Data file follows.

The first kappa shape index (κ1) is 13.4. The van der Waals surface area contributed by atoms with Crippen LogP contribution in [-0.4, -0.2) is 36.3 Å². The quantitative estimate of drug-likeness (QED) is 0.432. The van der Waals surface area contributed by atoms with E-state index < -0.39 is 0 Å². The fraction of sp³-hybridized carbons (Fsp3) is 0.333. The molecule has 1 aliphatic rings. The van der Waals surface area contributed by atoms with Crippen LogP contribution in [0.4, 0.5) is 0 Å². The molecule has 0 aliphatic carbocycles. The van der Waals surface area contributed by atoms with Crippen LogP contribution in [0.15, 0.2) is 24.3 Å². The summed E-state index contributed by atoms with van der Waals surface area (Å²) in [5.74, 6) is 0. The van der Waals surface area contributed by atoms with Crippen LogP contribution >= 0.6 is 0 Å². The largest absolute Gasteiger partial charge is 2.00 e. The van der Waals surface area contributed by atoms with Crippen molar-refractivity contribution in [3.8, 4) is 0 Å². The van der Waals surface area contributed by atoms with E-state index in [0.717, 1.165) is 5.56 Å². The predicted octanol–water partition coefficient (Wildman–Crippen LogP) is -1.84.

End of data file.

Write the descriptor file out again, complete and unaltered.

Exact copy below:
The first kappa shape index (κ1) is 13.4. The van der Waals surface area contributed by atoms with Crippen LogP contribution in [-0.4, -0.2) is 36.3 Å². The quantitative estimate of drug-likeness (QED) is 0.432. The van der Waals surface area contributed by atoms with E-state index < -0.39 is 0 Å². The fraction of sp³-hybridized carbons (Fsp3) is 0.333. The molecule has 1 aliphatic rings. The van der Waals surface area contributed by atoms with Crippen LogP contribution in [0.4, 0.5) is 0 Å². The molecule has 0 aliphatic carbocycles. The van der Waals surface area contributed by atoms with Crippen LogP contribution in [0.15, 0.2) is 24.3 Å². The summed E-state index contributed by atoms with van der Waals surface area (Å²) in [5.74, 6) is 0. The van der Waals surface area contributed by atoms with Crippen LogP contribution >= 0.6 is 0 Å². The largest absolute Gasteiger partial charge is 2.00 e. The van der Waals surface area contributed by atoms with Crippen molar-refractivity contribution in [3.8, 4) is 0 Å². The van der Waals surface area contributed by atoms with E-state index in [0.717, 1.165) is 5.56 Å². The predicted octanol–water partition coefficient (Wildman–Crippen LogP) is -1.84.